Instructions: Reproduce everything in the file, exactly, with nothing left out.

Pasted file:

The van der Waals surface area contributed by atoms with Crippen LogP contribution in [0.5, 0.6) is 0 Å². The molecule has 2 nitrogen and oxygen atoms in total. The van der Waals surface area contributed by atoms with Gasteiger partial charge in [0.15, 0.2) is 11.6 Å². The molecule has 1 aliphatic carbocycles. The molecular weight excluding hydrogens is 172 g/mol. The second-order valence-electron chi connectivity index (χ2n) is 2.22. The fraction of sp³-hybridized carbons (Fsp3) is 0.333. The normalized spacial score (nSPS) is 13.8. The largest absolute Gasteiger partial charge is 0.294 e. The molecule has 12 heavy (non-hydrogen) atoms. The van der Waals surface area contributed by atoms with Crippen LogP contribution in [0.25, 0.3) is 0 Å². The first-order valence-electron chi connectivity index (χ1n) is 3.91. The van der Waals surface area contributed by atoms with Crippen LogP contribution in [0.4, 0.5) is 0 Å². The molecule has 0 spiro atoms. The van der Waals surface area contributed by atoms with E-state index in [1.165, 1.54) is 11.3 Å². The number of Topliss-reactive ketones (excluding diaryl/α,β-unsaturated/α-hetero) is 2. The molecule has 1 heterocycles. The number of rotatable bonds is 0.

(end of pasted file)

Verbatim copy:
The van der Waals surface area contributed by atoms with Crippen LogP contribution in [0.5, 0.6) is 0 Å². The molecule has 2 nitrogen and oxygen atoms in total. The van der Waals surface area contributed by atoms with Gasteiger partial charge in [0.15, 0.2) is 11.6 Å². The molecule has 1 aliphatic carbocycles. The molecular weight excluding hydrogens is 172 g/mol. The second-order valence-electron chi connectivity index (χ2n) is 2.22. The fraction of sp³-hybridized carbons (Fsp3) is 0.333. The normalized spacial score (nSPS) is 13.8. The largest absolute Gasteiger partial charge is 0.294 e. The molecule has 12 heavy (non-hydrogen) atoms. The van der Waals surface area contributed by atoms with Crippen LogP contribution in [0.25, 0.3) is 0 Å². The first-order valence-electron chi connectivity index (χ1n) is 3.91. The van der Waals surface area contributed by atoms with Crippen LogP contribution in [0.4, 0.5) is 0 Å². The molecule has 0 spiro atoms. The van der Waals surface area contributed by atoms with E-state index in [1.165, 1.54) is 11.3 Å². The number of Topliss-reactive ketones (excluding diaryl/α,β-unsaturated/α-hetero) is 2. The molecule has 1 heterocycles. The number of rotatable bonds is 0.